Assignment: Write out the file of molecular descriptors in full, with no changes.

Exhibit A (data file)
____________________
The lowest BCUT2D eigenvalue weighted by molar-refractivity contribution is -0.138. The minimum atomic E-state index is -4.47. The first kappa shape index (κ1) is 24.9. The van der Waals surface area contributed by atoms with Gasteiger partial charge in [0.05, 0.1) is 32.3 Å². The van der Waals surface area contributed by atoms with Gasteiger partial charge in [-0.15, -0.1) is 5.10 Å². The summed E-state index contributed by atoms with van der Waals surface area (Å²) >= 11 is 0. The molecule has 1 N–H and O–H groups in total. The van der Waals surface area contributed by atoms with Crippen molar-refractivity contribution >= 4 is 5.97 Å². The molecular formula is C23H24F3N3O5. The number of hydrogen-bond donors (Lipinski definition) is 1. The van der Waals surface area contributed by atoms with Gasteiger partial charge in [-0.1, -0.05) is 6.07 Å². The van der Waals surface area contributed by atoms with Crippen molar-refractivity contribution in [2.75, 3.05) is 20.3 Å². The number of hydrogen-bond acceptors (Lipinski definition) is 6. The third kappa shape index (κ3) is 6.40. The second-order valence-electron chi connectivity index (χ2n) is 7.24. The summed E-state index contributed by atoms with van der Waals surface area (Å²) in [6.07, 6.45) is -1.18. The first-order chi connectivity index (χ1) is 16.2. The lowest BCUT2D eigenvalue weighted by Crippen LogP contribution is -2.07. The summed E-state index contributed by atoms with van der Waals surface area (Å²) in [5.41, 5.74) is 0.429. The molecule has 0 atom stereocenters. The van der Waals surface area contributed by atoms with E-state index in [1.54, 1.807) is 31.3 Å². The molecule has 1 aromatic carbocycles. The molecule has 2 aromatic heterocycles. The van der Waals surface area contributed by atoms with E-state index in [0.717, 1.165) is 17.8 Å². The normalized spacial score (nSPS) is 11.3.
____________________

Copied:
The lowest BCUT2D eigenvalue weighted by molar-refractivity contribution is -0.138. The minimum atomic E-state index is -4.47. The first kappa shape index (κ1) is 24.9. The van der Waals surface area contributed by atoms with Gasteiger partial charge in [0.05, 0.1) is 32.3 Å². The van der Waals surface area contributed by atoms with Gasteiger partial charge in [-0.15, -0.1) is 5.10 Å². The summed E-state index contributed by atoms with van der Waals surface area (Å²) >= 11 is 0. The molecule has 1 N–H and O–H groups in total. The van der Waals surface area contributed by atoms with Crippen molar-refractivity contribution >= 4 is 5.97 Å². The molecular formula is C23H24F3N3O5. The number of hydrogen-bond donors (Lipinski definition) is 1. The van der Waals surface area contributed by atoms with Gasteiger partial charge in [-0.1, -0.05) is 6.07 Å². The van der Waals surface area contributed by atoms with Crippen molar-refractivity contribution in [2.75, 3.05) is 20.3 Å². The number of hydrogen-bond acceptors (Lipinski definition) is 6. The third kappa shape index (κ3) is 6.40. The second-order valence-electron chi connectivity index (χ2n) is 7.24. The summed E-state index contributed by atoms with van der Waals surface area (Å²) in [6.07, 6.45) is -1.18. The first-order chi connectivity index (χ1) is 16.2. The lowest BCUT2D eigenvalue weighted by Crippen LogP contribution is -2.07. The summed E-state index contributed by atoms with van der Waals surface area (Å²) in [5.41, 5.74) is 0.429. The molecule has 0 atom stereocenters. The van der Waals surface area contributed by atoms with E-state index in [1.54, 1.807) is 31.3 Å². The molecule has 1 aromatic carbocycles. The molecule has 2 aromatic heterocycles. The van der Waals surface area contributed by atoms with E-state index in [0.717, 1.165) is 17.8 Å². The normalized spacial score (nSPS) is 11.3.